If you have ever looked for family records you know how important census information can be to someone who is “into” genealogy. A wealth of information can be found in these records; however, one has to understand that the census is confidential, and is not released for seventy-two years after it is taken.
According to the U.S. Census Bureau, the decennial census is the once-a-decade population and housing count of all fifty states, the District of Columbia, Puerto Rico and the Island Areas. It is very important that everyone complete the census because the results determine the number of seats each state gets in the U.S. House of Representatives. Census records are also used to draw congressional and state legislative districts, and Federal agencies use the results to distribute more than $675 billion in federal funds yearly. It is imperative that each Rhea County home, family or person fill out the census this year in order for Rhea County to get the right share of Federal monies in order to make this area a better place in which to live. A few more ways in which census data are used include attracting new businesses to state and local areas, distributing state funds, locating factory sites and distribution centers, planning for faith-based organizations, planning for school projects, planning for hospitals, nursing homes, clinics and the location of other health services, researching historical subject areas and forecasting future transportation needs for all segments of the population. The U.S. Census Bureau also tells us that under Title 13 of the U.S. Code, the Census Bureau cannot release any identifiable information about individuals, households or businesses, even to law enforcement agencies. And to support historical research, Title 44 of the U.S. Code allows the National Archives and Records Administration to release census records only after seventy-two years.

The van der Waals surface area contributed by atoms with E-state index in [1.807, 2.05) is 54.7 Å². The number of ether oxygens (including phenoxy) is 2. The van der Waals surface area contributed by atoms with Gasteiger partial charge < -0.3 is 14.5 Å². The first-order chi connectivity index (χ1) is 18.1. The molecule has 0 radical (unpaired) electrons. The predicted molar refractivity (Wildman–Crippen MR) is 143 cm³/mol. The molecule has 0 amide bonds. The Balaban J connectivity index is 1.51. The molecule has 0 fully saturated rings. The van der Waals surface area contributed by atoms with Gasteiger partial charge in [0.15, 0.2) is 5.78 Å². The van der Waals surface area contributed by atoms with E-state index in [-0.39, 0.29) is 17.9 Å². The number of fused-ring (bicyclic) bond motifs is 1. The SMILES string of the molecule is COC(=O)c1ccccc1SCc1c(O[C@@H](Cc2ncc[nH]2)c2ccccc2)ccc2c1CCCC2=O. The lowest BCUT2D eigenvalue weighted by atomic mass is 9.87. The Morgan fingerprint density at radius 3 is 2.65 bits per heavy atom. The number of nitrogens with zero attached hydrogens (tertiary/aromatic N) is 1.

The first decennial census was directed by Thomas Jefferson in 1790, and taken by Federal marshals. After that first one, a census has been taken every ten years afterward as directed by the U.S. Constitution. Early census records had very little information as compared to today’s census. In 1890 the population of the United States was 3,929,214 according to the census. The United States 2020 population is estimated at 331,002,651 people at midyear according to UN data. According to the 1790 census, information asked for included name of head of family, free white males aged sixteen and upward, free white males aged sixteen and under, all other free persons and slaves. If you notice for that first census females were not counted! Ladies how does that make you feel? In the 1800 census females were counted. In 1810 and 1820 the census was basically the same as the one in 1800. The 1830 census contained information relating to members of a given population by listing deaf and dumb, blind, and foreigners not naturalized, slaves and colored persons. Information from the 1840 record included employment of household members, military pensioners, those in schools and ones who could not read or write. In 1850 this census was the first to name each person whose usual living place was with this family on June 1, 1850. It also was the first record to name all persons in the household. In 1860 everything was the same as 1850 except that the Post Office within the county is given at the top of the page. Then in 1870 some of the information asked for included the following: age as of last birthday of each person; sex; color; profession; value of real estate owned; place of birth; mother and father of foreign birth; marriage month if married within the year; school attendance within the year; whether could read or write; whether deaf, dumb, blind, insane or idiotic. 1880 was the first census to state the relationship of each individual to the head of the family. This census also asked about marital status, unemployment and health.
Remember to fill out your census record when you get it in the mail. It can also be done on line and is safe to do. According to the Census Bureau, everyone counts, it is in the Constitution, it’s about fair representation, it’s about $675 billion, it’s about redistricting, doing this is your civic duty and your privacy is protected. The census will help us to build a future not only for us in Rhea County, but for those who come after we are gone. Just remember to study the past in order to live in the present and prepare for the future.
Pat Guffey can be reached at email@example.com